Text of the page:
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File:The Blue Anchor Fault - - 2455274.jpg


English: The Blue Anchor Fault

Possibly the most obvious fault in Britain. The red rock with reduction horizons is Triassic Mercia Mudstone (MMS), to the left is Jurassic interbedded marls and muds (with evaporites like gypsum). You can tell this is a normal fault because the Jurassic strata is younger than the MMS. This means the Jurassic strata has slid downwards to sit beside the MMS. Also near the fault in the MMS the lighter reduction horizons are dipping downwards probably due to marginal drag.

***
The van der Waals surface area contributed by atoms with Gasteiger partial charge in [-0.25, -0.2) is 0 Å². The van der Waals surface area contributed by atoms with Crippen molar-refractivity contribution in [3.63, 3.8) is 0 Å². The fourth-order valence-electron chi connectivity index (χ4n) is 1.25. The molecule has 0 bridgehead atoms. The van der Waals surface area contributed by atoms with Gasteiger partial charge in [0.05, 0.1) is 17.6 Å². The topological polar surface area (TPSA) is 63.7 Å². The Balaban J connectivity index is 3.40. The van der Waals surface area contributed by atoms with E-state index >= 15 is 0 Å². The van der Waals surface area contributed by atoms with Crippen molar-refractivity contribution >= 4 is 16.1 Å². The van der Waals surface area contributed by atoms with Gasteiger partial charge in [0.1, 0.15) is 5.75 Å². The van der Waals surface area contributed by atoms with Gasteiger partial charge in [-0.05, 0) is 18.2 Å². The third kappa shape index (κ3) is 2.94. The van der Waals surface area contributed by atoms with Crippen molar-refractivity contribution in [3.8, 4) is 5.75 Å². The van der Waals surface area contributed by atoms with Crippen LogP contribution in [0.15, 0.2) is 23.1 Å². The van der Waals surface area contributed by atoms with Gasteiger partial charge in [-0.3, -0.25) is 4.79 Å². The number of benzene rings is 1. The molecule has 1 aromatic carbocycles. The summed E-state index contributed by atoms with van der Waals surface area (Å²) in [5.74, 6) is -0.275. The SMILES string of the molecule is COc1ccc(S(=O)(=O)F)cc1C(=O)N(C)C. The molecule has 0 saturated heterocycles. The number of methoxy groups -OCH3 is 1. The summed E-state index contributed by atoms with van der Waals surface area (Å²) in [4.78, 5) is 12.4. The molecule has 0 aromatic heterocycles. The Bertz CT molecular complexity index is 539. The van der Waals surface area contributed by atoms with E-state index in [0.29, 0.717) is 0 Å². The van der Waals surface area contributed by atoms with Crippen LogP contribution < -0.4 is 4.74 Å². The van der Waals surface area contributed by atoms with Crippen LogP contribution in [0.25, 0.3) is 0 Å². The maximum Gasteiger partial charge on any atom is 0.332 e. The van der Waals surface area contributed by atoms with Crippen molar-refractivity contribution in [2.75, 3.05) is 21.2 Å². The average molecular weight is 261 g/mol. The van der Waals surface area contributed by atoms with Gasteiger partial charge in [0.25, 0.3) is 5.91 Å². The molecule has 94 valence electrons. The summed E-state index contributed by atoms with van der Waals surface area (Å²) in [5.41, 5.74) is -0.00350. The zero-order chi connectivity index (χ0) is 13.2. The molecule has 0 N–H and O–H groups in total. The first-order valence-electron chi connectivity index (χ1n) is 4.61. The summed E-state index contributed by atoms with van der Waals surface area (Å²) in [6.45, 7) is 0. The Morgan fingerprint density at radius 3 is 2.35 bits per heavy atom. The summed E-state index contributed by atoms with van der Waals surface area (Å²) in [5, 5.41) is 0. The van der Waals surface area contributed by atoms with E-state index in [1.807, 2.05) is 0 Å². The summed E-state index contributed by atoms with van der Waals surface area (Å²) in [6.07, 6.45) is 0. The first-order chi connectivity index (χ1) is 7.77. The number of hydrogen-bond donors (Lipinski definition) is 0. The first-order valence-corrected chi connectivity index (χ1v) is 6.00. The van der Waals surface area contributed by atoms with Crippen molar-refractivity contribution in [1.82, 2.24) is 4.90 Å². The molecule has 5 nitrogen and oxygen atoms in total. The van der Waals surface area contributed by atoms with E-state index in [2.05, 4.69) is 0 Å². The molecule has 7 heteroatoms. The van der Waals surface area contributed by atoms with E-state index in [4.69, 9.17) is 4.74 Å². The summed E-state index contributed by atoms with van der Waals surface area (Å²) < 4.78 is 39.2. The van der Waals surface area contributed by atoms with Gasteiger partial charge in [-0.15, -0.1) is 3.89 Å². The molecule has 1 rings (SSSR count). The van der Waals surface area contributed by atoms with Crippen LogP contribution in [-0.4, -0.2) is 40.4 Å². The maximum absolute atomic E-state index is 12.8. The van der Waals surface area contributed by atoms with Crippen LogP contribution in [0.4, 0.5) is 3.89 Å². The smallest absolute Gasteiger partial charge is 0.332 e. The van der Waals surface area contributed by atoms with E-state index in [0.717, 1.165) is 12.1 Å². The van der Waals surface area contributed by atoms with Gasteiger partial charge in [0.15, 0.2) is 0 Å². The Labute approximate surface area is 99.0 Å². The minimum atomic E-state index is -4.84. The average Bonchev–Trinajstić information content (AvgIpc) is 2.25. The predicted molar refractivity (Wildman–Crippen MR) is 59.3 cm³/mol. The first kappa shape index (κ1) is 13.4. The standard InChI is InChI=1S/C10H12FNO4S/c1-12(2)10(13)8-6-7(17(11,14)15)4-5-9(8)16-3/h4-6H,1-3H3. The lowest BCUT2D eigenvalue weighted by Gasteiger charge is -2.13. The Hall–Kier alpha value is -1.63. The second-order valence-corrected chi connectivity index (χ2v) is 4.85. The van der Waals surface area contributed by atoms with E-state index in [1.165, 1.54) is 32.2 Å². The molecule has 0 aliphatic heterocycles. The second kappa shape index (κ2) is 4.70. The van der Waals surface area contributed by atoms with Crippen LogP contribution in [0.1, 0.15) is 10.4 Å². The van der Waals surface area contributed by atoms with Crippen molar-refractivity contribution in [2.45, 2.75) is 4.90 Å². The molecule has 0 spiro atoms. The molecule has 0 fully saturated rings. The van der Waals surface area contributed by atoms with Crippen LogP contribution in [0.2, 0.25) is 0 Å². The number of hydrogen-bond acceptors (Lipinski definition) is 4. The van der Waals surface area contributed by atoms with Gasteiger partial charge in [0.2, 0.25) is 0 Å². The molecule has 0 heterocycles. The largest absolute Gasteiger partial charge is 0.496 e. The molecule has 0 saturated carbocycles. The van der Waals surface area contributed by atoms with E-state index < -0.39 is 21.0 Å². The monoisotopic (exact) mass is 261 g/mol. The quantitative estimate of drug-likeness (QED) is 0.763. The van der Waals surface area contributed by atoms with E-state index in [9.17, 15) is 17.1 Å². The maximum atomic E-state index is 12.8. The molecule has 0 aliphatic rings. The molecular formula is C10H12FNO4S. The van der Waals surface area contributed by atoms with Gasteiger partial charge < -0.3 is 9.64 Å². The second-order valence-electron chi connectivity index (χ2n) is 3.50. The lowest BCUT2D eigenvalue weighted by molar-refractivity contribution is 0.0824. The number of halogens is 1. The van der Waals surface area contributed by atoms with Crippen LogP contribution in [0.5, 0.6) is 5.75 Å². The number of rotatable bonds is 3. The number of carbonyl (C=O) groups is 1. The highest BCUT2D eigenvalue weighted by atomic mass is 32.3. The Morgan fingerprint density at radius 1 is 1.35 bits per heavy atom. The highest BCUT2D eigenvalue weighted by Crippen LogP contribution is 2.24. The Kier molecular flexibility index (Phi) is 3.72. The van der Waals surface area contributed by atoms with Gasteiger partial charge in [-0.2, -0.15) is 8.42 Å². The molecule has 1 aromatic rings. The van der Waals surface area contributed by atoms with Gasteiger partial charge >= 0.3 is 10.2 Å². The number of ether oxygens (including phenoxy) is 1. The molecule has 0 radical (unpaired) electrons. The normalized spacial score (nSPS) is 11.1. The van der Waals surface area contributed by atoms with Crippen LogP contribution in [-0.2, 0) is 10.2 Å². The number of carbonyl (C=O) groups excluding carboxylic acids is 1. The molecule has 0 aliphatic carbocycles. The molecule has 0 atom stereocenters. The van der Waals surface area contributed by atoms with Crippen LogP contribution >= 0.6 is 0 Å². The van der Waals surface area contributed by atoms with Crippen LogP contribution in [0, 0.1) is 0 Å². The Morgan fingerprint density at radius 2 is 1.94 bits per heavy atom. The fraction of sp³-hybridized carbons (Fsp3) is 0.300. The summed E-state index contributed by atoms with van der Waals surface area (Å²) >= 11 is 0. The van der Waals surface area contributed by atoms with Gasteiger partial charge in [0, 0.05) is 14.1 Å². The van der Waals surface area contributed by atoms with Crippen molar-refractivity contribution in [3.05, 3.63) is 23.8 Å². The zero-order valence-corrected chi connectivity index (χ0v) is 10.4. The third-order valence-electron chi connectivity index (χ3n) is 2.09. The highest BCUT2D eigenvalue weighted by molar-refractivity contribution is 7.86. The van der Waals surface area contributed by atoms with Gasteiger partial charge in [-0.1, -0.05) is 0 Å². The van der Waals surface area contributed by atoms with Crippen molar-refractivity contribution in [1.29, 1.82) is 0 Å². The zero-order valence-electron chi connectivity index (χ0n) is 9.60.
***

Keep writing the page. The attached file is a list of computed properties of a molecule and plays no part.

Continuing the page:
The line of the fault runs along the beach, shown by the rock/sand divide.
Date 9 June 2011
Source From; transferred by User:Rubberstamp using geograph_org2commons.
Author Ashley Dace
( Reusing this file)

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Camera location

51° 11′ 4.02″ N, 3° 22′ 53.98″ W

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British Isles all.svg This image was taken from the Geograph project collection. See this photograph's page on the Geograph website for the photographer's contact details. The copyright on this image is owned by Ashley Dace and is licensed for reuse under the Creative Commons Attribution-ShareAlike 2.0 license.
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